ATLANTA – Georgia’s Fort Gordon and Fort Benning are among nine Army bases that will be getting new names.
The Naming Commission, which Congress created last year to rename military installations named for historical figures with ties to the Confederacy, has developed a list of fewer than 100 names it is considering. The panel will make recommendations to the U.S. House and Senate Armed Services committees by Oct. 1.
Fort Gordon near Augusta is named for John Gordon, who served as a general in the Confederate Army and went on to become Georgia’s governor. Gordon presided at the formal surrender of the Confederate Army of Northern Virginia at Appomattox, Va., in April 1865.
Fort Benning south of Columbus was named for Henry Benning, who was a leader in Georgia’s secessionist movement before the Civil War. Like Gordon, he was a general in the Army of Northern Virginia commanded by Gen. Robert E. Lee.
Other Army bases due to be renamed include Fort Bragg in North Carolina, Fort Rucker in Alabama; Fort Polk in Louisiana, and forts A.P. Hill, Lee and Pickett in Virginia.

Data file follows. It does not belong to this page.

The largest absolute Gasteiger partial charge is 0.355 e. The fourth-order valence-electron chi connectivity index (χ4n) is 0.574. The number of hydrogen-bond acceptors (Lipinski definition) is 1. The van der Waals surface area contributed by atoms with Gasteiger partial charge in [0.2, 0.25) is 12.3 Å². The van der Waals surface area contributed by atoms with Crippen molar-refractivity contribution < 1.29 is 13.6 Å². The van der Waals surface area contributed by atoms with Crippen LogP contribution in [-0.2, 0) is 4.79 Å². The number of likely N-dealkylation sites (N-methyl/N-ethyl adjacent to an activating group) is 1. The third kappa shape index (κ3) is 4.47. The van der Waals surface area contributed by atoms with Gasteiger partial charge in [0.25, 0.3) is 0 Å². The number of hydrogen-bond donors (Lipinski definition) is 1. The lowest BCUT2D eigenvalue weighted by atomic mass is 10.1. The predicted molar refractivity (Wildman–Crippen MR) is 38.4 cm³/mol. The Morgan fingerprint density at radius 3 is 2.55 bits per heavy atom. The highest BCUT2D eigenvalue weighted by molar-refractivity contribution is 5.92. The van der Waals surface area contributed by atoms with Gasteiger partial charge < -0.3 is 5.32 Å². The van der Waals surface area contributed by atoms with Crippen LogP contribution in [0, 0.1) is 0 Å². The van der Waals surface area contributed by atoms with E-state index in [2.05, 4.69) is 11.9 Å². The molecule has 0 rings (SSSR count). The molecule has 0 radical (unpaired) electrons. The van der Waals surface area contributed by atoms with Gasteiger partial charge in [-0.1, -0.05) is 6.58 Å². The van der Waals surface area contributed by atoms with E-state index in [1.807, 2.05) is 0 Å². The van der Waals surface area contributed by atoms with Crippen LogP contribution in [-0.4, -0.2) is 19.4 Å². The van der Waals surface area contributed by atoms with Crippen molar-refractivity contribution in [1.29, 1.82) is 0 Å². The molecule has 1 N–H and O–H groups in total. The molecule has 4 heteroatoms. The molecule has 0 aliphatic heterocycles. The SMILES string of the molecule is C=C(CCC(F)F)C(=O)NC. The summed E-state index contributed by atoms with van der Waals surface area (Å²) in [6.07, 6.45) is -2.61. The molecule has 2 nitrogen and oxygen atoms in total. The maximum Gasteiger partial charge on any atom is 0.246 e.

The commission visited the installations last year for listening sessions with military commanders and community leaders and to gain feedback including preferences for new names. During the listening sessions and a public comment period, the panel received more than 34,000 submissions for renaming, including 3,670 unique names.
“It’s important that the names we recommend for these installations appropriately reflect the courage, values and sacrifices of our diverse military men and women,” said retired Navy Admiral Michelle Howard, the chair of the Naming Commission. “We also are considering the local and regional significance of names and their potential to inspire and motivate our service members.”
Suggestions for new names include former President and five-star Gen. Dwight D. Eisenhower, abolitionist Harriet Tubman, former Gen. and Secretary of State Colin Powell and World War II Gens. Omar Bradley and George Marshall, who also served as secretary of state and secretary of defense.
This story is available through a news partnership with Capitol Beat News Service, a project of the Georgia Press Educational Foundation.